My “triangle” of support is broken.

How am I not supposed to be upset and confused by this?

My wife doesn’t like discussing anything negative with me, i.e. when something upsets me. Instead, she tells me to discuss it with my therapist.

In turn, my therapist, while confirming my wife cannot help me since “she clearly doesn’t understand complex emotions,” tells me I need to find someone else, a “friend” or another person I can talk to.

But, when I find a person who seems ideal for helping me in ways my wife isn’t able (according to my therapist), that person (or people) tells me to discuss it with my wife.

What am I missing? What is everyone else missing?

Since my wife has troubles with understanding emotions, and because my therapist can’t be with me that often, and, because I have no luck with making and keepingfriends who understand me very well, am I going to live the rest of my life mostly alone, at least in terms of emotional support?

I do have siblings who are usually gracious enough and willing to talk to me some. Siblings are critical for autistic people, or anyone who relies on others for more help than they wish they had to. It’s not always fair to them, but they also have always known me like I am, so they are more comfortable with my quirks than most people could be. The only downside is, and this may well depend on if they are older or younger, some siblings can choose not to understand, assuming that your experience should be just like theirs.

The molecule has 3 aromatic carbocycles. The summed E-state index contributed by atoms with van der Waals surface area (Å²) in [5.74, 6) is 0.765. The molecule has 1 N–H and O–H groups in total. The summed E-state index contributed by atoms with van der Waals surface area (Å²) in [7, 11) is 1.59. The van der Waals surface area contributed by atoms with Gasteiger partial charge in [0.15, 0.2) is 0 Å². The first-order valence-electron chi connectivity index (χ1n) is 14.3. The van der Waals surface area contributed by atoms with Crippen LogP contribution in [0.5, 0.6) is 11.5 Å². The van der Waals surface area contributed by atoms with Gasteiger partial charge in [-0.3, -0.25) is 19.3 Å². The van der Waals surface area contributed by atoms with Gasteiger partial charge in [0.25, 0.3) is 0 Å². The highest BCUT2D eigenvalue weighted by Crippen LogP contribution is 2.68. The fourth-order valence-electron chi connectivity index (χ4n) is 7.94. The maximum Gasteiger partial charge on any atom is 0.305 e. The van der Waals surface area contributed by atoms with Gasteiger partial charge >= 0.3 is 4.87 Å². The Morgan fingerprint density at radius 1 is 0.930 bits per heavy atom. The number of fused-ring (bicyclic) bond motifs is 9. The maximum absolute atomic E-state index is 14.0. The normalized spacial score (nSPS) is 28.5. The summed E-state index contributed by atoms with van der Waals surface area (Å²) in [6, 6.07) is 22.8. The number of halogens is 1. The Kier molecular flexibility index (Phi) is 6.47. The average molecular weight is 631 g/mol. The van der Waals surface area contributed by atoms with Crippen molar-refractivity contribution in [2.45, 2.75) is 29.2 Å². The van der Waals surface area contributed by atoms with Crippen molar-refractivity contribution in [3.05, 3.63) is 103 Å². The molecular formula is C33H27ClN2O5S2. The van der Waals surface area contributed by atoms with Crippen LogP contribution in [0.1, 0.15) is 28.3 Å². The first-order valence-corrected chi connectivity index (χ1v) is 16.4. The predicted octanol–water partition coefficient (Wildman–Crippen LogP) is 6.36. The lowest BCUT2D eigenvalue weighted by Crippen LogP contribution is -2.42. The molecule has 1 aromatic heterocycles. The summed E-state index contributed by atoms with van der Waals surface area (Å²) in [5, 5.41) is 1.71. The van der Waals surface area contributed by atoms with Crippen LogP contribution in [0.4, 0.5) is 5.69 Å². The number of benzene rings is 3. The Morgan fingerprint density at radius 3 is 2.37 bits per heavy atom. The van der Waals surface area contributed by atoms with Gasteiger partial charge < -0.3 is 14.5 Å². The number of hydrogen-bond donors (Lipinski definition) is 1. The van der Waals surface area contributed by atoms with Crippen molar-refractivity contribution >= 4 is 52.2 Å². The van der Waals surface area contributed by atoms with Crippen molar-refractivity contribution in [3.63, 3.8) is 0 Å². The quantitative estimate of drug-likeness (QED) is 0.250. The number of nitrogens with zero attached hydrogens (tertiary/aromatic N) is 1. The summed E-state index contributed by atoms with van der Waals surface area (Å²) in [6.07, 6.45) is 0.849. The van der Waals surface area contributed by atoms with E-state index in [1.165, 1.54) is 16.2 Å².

However, the past couple of years were different, as my siblings were all struggling in their own way with our intense and overarching family dynamics. So, that resource, my lifelong one, was suddenly gone.

Some of my children will listen and talk, and at least two of them are, in my mind, clearly autistic. We have spent time in the past laughing through videos on “are you autistic?” But, I cannot dump my struggles onto them, especially ones that involve other family members. I don’t want them to think they have to take care of me and become codependent for the rest of their lives. It’s quite tricky, so I try not to do it often. I’m also clear with them that it’s not their responsibility to help me.

There remains, then, this triangle, the sides of which should be a foundation of support for me. Instead, they are merely hollow tubes that carry me from one side to the next. Maybe it’s time to dismantle the triangle and be left with the one side only, my therapist. Having to put up with me should come with a reward. Or, better yet, no reward and not having me pester you. I just wish I had more time with my therapist to help me figure out why can’t I have all three sides of the triangle everyone seems to imagine is there for me, but then it never actually is.

At least some of my children are taking notes on what is a complete waste of time. Hopefully, they won’t make the same mistakes as I have and will not worry about the temptation to function in the way others expect but without any support. “Everyone has something,” comes to mind. Yes . . . But, not everyone is given a triangle that’s just a line with a perpetual fee.

Ha! There is the phrase of the day!

Hi, I’m autistic, and today I’d like to overshare with you a new concept I’ve discovered. Autistic people are promised unlimited free triangles, but really are given a single line with a perpetual fee.

Now, this gets even more interesting when you throw “boundaries” into the mix, as I believe they are a big part of this.

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